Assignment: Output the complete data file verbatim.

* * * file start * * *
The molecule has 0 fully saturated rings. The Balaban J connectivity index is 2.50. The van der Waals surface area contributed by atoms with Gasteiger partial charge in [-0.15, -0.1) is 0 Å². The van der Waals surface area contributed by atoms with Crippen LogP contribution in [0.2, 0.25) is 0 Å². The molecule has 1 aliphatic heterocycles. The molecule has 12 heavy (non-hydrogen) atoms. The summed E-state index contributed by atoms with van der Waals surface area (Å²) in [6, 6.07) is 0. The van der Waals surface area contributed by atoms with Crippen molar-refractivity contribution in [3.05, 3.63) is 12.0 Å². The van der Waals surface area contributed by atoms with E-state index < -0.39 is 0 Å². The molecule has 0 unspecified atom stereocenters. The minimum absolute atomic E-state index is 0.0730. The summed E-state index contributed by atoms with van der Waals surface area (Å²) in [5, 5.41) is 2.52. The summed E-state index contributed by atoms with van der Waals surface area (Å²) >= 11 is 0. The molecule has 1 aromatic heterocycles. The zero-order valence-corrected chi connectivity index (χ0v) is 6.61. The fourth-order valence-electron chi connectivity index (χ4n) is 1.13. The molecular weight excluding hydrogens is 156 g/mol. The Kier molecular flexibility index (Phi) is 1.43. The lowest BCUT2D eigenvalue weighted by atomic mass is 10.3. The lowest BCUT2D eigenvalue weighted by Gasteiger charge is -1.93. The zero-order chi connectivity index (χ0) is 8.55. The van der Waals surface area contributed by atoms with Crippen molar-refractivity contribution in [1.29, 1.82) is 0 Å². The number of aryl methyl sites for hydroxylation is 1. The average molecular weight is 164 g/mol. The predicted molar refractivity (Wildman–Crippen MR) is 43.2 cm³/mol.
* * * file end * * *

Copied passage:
The molecule has 0 fully saturated rings. The Balaban J connectivity index is 2.50. The van der Waals surface area contributed by atoms with Gasteiger partial charge in [-0.15, -0.1) is 0 Å². The van der Waals surface area contributed by atoms with Crippen LogP contribution in [0.2, 0.25) is 0 Å². The molecule has 1 aliphatic heterocycles. The molecule has 12 heavy (non-hydrogen) atoms. The summed E-state index contributed by atoms with van der Waals surface area (Å²) in [6, 6.07) is 0. The van der Waals surface area contributed by atoms with Crippen molar-refractivity contribution in [3.05, 3.63) is 12.0 Å². The van der Waals surface area contributed by atoms with E-state index < -0.39 is 0 Å². The molecule has 0 unspecified atom stereocenters. The minimum absolute atomic E-state index is 0.0730. The summed E-state index contributed by atoms with van der Waals surface area (Å²) in [5, 5.41) is 2.52. The summed E-state index contributed by atoms with van der Waals surface area (Å²) >= 11 is 0. The molecule has 1 aromatic heterocycles. The zero-order valence-corrected chi connectivity index (χ0v) is 6.61. The fourth-order valence-electron chi connectivity index (χ4n) is 1.13. The molecular weight excluding hydrogens is 156 g/mol. The Kier molecular flexibility index (Phi) is 1.43. The lowest BCUT2D eigenvalue weighted by atomic mass is 10.3. The lowest BCUT2D eigenvalue weighted by Gasteiger charge is -1.93. The zero-order chi connectivity index (χ0) is 8.55. The van der Waals surface area contributed by atoms with Crippen molar-refractivity contribution in [1.29, 1.82) is 0 Å². The number of aryl methyl sites for hydroxylation is 1. The average molecular weight is 164 g/mol. The predicted molar refractivity (Wildman–Crippen MR) is 43.2 cm³/mol.